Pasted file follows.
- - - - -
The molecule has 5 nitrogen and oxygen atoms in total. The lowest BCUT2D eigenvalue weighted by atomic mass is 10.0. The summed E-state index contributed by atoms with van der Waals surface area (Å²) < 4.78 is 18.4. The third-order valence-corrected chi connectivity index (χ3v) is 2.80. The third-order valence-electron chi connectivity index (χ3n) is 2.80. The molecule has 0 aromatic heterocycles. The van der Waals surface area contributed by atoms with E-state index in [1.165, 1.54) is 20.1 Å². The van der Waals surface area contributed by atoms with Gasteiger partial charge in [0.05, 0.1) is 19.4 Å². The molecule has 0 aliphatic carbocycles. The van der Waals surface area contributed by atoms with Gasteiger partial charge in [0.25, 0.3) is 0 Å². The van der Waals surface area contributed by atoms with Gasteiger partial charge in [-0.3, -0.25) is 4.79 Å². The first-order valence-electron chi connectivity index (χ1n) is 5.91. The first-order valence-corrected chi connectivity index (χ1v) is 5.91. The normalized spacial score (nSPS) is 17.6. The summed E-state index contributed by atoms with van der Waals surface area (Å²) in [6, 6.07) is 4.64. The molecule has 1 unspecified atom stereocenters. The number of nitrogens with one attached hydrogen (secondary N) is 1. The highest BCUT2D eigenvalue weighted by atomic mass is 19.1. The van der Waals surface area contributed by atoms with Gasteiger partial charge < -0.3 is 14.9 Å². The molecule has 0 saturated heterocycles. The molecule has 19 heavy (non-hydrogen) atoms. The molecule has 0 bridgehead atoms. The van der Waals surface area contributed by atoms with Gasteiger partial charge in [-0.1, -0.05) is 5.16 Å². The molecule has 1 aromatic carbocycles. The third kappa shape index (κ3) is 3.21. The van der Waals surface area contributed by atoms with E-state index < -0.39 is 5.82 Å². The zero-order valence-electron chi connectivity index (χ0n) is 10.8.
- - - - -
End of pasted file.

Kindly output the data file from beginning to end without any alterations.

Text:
The molecule has 5 nitrogen and oxygen atoms in total. The lowest BCUT2D eigenvalue weighted by atomic mass is 10.0. The summed E-state index contributed by atoms with van der Waals surface area (Å²) < 4.78 is 18.4. The third-order valence-corrected chi connectivity index (χ3v) is 2.80. The third-order valence-electron chi connectivity index (χ3n) is 2.80. The molecule has 0 aromatic heterocycles. The van der Waals surface area contributed by atoms with E-state index in [1.165, 1.54) is 20.1 Å². The van der Waals surface area contributed by atoms with Gasteiger partial charge in [0.05, 0.1) is 19.4 Å². The molecule has 0 aliphatic carbocycles. The van der Waals surface area contributed by atoms with Gasteiger partial charge in [0.25, 0.3) is 0 Å². The van der Waals surface area contributed by atoms with Gasteiger partial charge in [-0.3, -0.25) is 4.79 Å². The first-order valence-electron chi connectivity index (χ1n) is 5.91. The first-order valence-corrected chi connectivity index (χ1v) is 5.91. The normalized spacial score (nSPS) is 17.6. The summed E-state index contributed by atoms with van der Waals surface area (Å²) in [6, 6.07) is 4.64. The molecule has 1 unspecified atom stereocenters. The number of nitrogens with one attached hydrogen (secondary N) is 1. The highest BCUT2D eigenvalue weighted by atomic mass is 19.1. The van der Waals surface area contributed by atoms with Gasteiger partial charge < -0.3 is 14.9 Å². The molecule has 0 saturated heterocycles. The molecule has 19 heavy (non-hydrogen) atoms. The molecule has 0 bridgehead atoms. The van der Waals surface area contributed by atoms with Gasteiger partial charge in [-0.1, -0.05) is 5.16 Å². The molecule has 1 aromatic carbocycles. The third kappa shape index (κ3) is 3.21. The van der Waals surface area contributed by atoms with E-state index < -0.39 is 5.82 Å². The zero-order valence-electron chi connectivity index (χ0n) is 10.8.